Veteran opera director Andrew Sinclair, director of this season’s opening San Diego Opera production, Leoncavallo’s Pagliacci, knows what makes opera tick. In this interview, he shares his wisdom about the true guts of opera: catharsis, raw emotion, and tears.
AS: She’s absolutely wonderful. And I love this company.
EM: They love you. Of all the many productions you’ve done here, do you have any favorites?
AS: That’s hard, because I don’t think I’ve ever had a bad experience with this company. I think it says a lot about the company and the singers it employs. I particularly enjoyed doing Tosca, partly because it’s one of my absolutely favorite operas. The construction of the piece is really so perfect. The length of the acts, the way the drama is driven, and the music of course is fabulous. I’ve had a lot of association with Tosca in other parts of the world. It also was interesting for me to do Maria Stuarda, a piece I’m very fond of. The Pearl Fishers was a big challenge. It’s very beautiful music but it’s an extremely bad libretto. I had to really think of something to make that work. It wasn’t just me, it was Zandra and John Malashock as well, that made it into a dramatic piece. Of course we’ve done it thirteen times in various parts of the country. But as I said I’ve never had a bad experience here.
EM: Which opera has been the most difficult? Pearl Fishers had its challenges, but what about Lohengrin?
AS: Lohengrin was a production I already knew because it came from Covent Garden, and actually - this is going to really date me - I was the original stage manager when the production was new. Then I became assistant director and came back to the opera house freelance to assist on a revival. I’ve directed my own productions of Lohengrin elsewhere in the world. It’s hard because there are a lot of people involved. People said, well, they just come on stage and they stand. But they all have to react. And it’s actually that background which brings the whole picture to life, so in terms of numbers, that’s hard. Aida’s hard. I’ve done two different Aidas here, and again it’s the numbers of people. When I was asked to do it last year I said I’d done two before and didn’t want to do any more because it’s a lot of work with very little reward for a director.
EM: So, moving so many people about the stage…?
AS: Moving people about the stage is not in any way rewarding, I can tell you (laughs). It has its own sort of private hell. But Ian asked me to do it and because it was Ian and this company’s been very good to me, I agreed. And I’m really glad I did, actually, because I found something new about Aida. It’s basically a very intimate piece. And it’s a victim of that one big scene. Everyone says, “Oh, well, you can have horses, you can have camels…” Horses, elephants, camels, it’s about people. And my problem had always been with Aida herself.
EM: The character?
AS: Yes. Because we know what she is from what she tells you. She’s an Ethiopian princess who’s been captured, and the first time we see her is as a slave. Somehow for me that image never goes away. And the music (sings from the Prelude) is very beautiful but it’s very sad, very wistful. And I thought, I have to find a way to make Aida strong. We had a wonderful Aida in Latonia Moore, marvelous. So I decided I was going to put her in the Prelude. So that you saw this proud woman.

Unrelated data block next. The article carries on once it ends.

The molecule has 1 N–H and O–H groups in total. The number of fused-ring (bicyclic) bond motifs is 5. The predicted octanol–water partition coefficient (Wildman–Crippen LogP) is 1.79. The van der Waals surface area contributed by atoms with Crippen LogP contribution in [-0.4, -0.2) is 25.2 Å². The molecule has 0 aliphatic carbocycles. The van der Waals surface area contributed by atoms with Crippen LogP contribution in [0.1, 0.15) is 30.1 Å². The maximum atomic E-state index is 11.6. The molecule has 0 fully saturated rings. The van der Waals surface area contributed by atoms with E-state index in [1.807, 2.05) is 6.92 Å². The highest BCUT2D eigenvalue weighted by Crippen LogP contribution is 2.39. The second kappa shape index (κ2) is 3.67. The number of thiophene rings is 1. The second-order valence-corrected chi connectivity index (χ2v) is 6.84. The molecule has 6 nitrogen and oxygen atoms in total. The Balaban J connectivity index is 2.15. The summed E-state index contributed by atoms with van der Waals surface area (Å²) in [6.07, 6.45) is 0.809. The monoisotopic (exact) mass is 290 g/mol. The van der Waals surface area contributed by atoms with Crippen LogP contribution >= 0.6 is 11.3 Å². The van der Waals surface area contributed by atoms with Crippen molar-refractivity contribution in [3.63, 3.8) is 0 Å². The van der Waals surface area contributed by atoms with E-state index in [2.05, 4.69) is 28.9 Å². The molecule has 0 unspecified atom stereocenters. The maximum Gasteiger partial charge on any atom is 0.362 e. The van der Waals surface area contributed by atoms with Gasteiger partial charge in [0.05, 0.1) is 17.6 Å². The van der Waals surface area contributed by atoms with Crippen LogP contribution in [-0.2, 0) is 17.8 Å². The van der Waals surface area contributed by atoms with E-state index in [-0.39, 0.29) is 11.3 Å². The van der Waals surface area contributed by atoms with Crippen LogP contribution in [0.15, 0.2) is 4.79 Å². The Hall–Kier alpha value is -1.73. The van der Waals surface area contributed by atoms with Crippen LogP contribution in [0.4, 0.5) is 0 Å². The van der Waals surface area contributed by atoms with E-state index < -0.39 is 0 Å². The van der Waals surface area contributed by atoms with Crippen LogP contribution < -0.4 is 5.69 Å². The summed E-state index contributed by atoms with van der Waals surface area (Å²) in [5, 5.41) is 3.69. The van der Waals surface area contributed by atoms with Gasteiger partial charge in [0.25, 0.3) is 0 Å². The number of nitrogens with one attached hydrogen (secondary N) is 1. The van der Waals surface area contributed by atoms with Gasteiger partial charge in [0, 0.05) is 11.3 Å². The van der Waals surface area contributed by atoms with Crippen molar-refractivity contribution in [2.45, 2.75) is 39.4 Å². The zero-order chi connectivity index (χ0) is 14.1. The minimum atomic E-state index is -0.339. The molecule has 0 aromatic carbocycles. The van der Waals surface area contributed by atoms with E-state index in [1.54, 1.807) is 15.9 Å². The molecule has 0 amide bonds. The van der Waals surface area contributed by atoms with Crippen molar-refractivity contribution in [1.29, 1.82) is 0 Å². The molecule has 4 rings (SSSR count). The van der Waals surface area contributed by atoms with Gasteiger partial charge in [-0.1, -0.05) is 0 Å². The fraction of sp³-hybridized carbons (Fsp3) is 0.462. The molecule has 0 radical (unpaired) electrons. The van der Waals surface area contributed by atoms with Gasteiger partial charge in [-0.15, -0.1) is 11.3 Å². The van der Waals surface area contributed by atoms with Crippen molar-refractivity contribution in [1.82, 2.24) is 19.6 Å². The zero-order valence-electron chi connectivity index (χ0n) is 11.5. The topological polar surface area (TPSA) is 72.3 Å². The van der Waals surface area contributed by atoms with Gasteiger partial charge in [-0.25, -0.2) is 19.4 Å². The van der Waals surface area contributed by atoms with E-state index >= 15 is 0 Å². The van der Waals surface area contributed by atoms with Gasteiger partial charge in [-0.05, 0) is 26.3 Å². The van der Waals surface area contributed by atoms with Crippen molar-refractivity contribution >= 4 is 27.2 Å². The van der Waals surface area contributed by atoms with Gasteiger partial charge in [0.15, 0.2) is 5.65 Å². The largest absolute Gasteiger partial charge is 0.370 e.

EM: Yes, I loved that.
AS: Then we discover she’s having an affair with a member of the enemy army. And you have a conflict. Then it becomes interesting. We had a great Amneris in Jill Grove. We’d done the boudoir scene one day, and I said, “How much do you think they confide in each other?” She said, “I don’t really think so. She’s a slave, a princess, she doesn’t want anything to be known about her.” I said, “Why don’t we look at it this way. Imagine you’re both princesses, which in its way brings a certain loneliness because of your rank. Your countries are at war with each other. So really the person you’ve become closest to, as Amneris, could be your own personal slave. Why don’t we just have a conversation as Aida and Amneris talking one day.” And so they started. Jill said, “Aida, do you have a boyfriend?” “Well, I did back in Ethiopia, but I don’t know if he’s around anymore. What about you, Amneris?” “Well, there’s somebody I like a lot and I think he likes me…” So this went on, and we established a relationship between Amneris and Aida, which makes apparent betrayal by Aida greater for Amneris. We did the scene again and it was totally different, it was amazing.
EM: That’s brilliant. There’s nothing like a little “improv” to get the juices flowing.
AS: Latonia’s done Aida a lot. But every time she comes to rehearsal she rehearses as if it’s her first, and gives the same energy. So I came away thinking, yes, I wouldn’t mind doing Aida again now because having gone down that road I don’t think I’ve quite finished with it.
EM: So there’s always a different approach.
AS: Yes, and that’s where we’re very lucky. Because often we get to do pieces more than once. I’ve done Lohengrin a lot, Lucia, Butterfly, Bohème. Now this will be my tenth Pagliacci. And it’s very different from the first time I did it. I think the way I’m doing it here is different from the way they’re used to singing it. People think of it as a sweet little troupe doing a sweet little show which goes wrong. We’re playing it about people who are at a stage in their lives where life is pretty grim. My own feeling about Canio is that possibly he was very talented and started to have a career and either the drink got to him first or it was the nerves that made him drink, but for whatever reason…
EM: Before he knew his wife was unfaithful?
AS: Absolutely. And I don’t necessarily think Nedda is his wife. He calls her “sposa” - if you look at the wonderful black and white Fellini film, La Strada, it tells the story of Canio and Nedda in a very different way. So Canio is now doing these traveling shows and the only money they earn is from when they perform. I think Canio is a very good man, he gave this hunchback Tonio a job when nobody else would. He says to Nedda, “I found you a starving orphan on the street and took you in and gave you a name. And my love.” Then there’s Beppe who I think possibly ran away from home to join the Circus. So if we try and think back about these characters and what their history might have been, it does tell us quite a lot of what’s going on. Canio is under tremendous pressure, I think. Which the others don’t realize necessarily. And clearly they’ve been here before in this village - the chorus sings, ‘Ritornanno’ - and they’re favorites. Also as in La Strada, gradually the female character starts to become the principal character everybody loves and everybody laughs at more than the star of the show. She’s very loved, men come up at the end of the performance, and women, and congratulate her. So perhaps Canio subconsciously is getting resentful about that, and becomes incredibly jealous.